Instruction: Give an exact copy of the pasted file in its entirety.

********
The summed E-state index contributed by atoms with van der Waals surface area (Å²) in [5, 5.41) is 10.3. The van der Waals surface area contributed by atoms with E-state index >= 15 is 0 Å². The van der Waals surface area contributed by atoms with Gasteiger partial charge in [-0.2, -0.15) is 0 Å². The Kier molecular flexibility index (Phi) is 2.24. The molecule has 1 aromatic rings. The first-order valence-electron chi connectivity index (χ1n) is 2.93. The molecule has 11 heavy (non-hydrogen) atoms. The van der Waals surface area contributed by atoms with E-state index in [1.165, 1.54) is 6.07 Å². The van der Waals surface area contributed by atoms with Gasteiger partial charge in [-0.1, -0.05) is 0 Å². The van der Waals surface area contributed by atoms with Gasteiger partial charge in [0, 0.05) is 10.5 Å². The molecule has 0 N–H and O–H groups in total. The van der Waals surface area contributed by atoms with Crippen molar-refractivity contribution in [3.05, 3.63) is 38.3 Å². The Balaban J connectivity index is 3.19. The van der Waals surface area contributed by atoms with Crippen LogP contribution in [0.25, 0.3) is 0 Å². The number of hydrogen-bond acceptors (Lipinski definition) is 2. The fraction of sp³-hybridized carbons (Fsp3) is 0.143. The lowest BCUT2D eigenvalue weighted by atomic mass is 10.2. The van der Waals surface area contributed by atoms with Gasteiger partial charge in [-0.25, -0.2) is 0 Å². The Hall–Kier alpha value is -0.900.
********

The summed E-state index contributed by atoms with van der Waals surface area (Å²) in [5, 5.41) is 10.3. The van der Waals surface area contributed by atoms with E-state index >= 15 is 0 Å². The van der Waals surface area contributed by atoms with Gasteiger partial charge in [-0.2, -0.15) is 0 Å². The Kier molecular flexibility index (Phi) is 2.24. The molecule has 1 aromatic rings. The first-order valence-electron chi connectivity index (χ1n) is 2.93. The molecule has 11 heavy (non-hydrogen) atoms. The van der Waals surface area contributed by atoms with E-state index in [1.165, 1.54) is 6.07 Å². The van der Waals surface area contributed by atoms with Gasteiger partial charge in [-0.1, -0.05) is 0 Å². The van der Waals surface area contributed by atoms with Gasteiger partial charge in [0, 0.05) is 10.5 Å². The molecule has 0 N–H and O–H groups in total. The van der Waals surface area contributed by atoms with Crippen molar-refractivity contribution in [3.05, 3.63) is 38.3 Å². The Balaban J connectivity index is 3.19. The van der Waals surface area contributed by atoms with Crippen LogP contribution in [0.25, 0.3) is 0 Å². The number of hydrogen-bond acceptors (Lipinski definition) is 2. The fraction of sp³-hybridized carbons (Fsp3) is 0.143. The lowest BCUT2D eigenvalue weighted by atomic mass is 10.2. The van der Waals surface area contributed by atoms with Gasteiger partial charge in [-0.25, -0.2) is 0 Å². The Hall–Kier alpha value is -0.900.